Another thing Sunstein warns us of is the availability heuristic. Because most of us lack statistical knowledge on questions about trends, probability, etc., we rely on examples that come readily to mind (that are easily ‘available’). The problem with this is that we tend to remember only dramatic events. If, for example, we are told that floods are becoming more common, we can easily remember the last few times there were serious floods, and these memories seem to confirm the assertion. Sunstein goes on to say that the availability heuristic doesn’t operate in a social vacuum, it’s partly a function of social interactions. One person mentions the floods of a certain year, which reminds another of the floods a few years before that, which reminds another of the floods in another part of the country, and so on, thus initiating an availability cascade. ‘All these floods, yes, they are becoming more frequent.’ (Are they? Look it up.)
Another interesting social dynamic is that of Group Polarization.
When like-minded people talk with one another, they usually end up thinking a more extreme version of what they thought before they started to talk.
This happens especially in social media forums, which can be mere ‘echo chambers’ where people of similar views hear only the views that they themselves hold. Perhaps they would better be called ‘amplification chambers’. In this context Sunstein explores what he calls the dynamics of outrage. People who begin with a high level of outrage become still more outraged as a result of group discussion with others who are similarly outraged. This dynamic has a great influence on feuds:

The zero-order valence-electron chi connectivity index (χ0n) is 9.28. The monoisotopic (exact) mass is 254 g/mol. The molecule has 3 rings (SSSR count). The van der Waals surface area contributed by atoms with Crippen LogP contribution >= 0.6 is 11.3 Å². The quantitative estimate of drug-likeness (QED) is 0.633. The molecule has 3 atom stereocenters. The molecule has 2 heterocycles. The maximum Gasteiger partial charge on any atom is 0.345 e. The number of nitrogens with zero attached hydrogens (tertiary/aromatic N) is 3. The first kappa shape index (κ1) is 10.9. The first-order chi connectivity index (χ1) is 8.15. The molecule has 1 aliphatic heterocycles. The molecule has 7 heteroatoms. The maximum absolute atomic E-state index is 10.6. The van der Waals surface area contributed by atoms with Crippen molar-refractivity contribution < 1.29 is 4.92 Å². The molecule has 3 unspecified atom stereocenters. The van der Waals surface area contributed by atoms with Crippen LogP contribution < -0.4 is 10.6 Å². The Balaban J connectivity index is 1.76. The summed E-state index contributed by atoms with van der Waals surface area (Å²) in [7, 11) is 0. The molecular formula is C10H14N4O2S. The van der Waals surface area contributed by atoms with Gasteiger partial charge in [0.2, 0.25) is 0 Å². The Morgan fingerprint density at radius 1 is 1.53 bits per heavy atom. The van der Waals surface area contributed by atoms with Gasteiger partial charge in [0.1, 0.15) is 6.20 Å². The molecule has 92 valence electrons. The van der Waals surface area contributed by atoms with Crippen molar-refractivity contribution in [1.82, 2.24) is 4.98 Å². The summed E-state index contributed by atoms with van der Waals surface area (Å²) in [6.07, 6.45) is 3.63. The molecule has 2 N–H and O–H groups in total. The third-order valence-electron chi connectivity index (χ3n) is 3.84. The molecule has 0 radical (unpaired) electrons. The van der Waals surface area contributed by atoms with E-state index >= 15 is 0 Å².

… one of the characteristic features of feuds is that members of feuding groups tend to talk only to one another, fuelling and amplifying their outrage and solidifying their impression of the relevant events.
Sunstein offers three reasons for group polarization. The first is connected with conformity and cascades. People respond to the arguments made by others, and the arguments expressed in any group with an initial position will inevitably be skewed towards that position. The second reason is to do with confidence, corroboration, and extremism. If other people share and corroborate your views, you are likely to become more confident that you are correct, and hence to move in a more extreme direction. The third reason involves social comparison. Sunstein writes
… people want to be perceived favourably by other group members and also to perceive themselves favourably. Their views may, to a greater or lesser extent, be a function of how they want to present themselves. Once people hear what others believe, they adjust their positions in the direction of the dominant position, to hold on to their perceived self-presentation […] People might emphasise shared views and information, and downplay unusual perspectives and new evidence, simply from a fear of group rejection and the desire for general approval.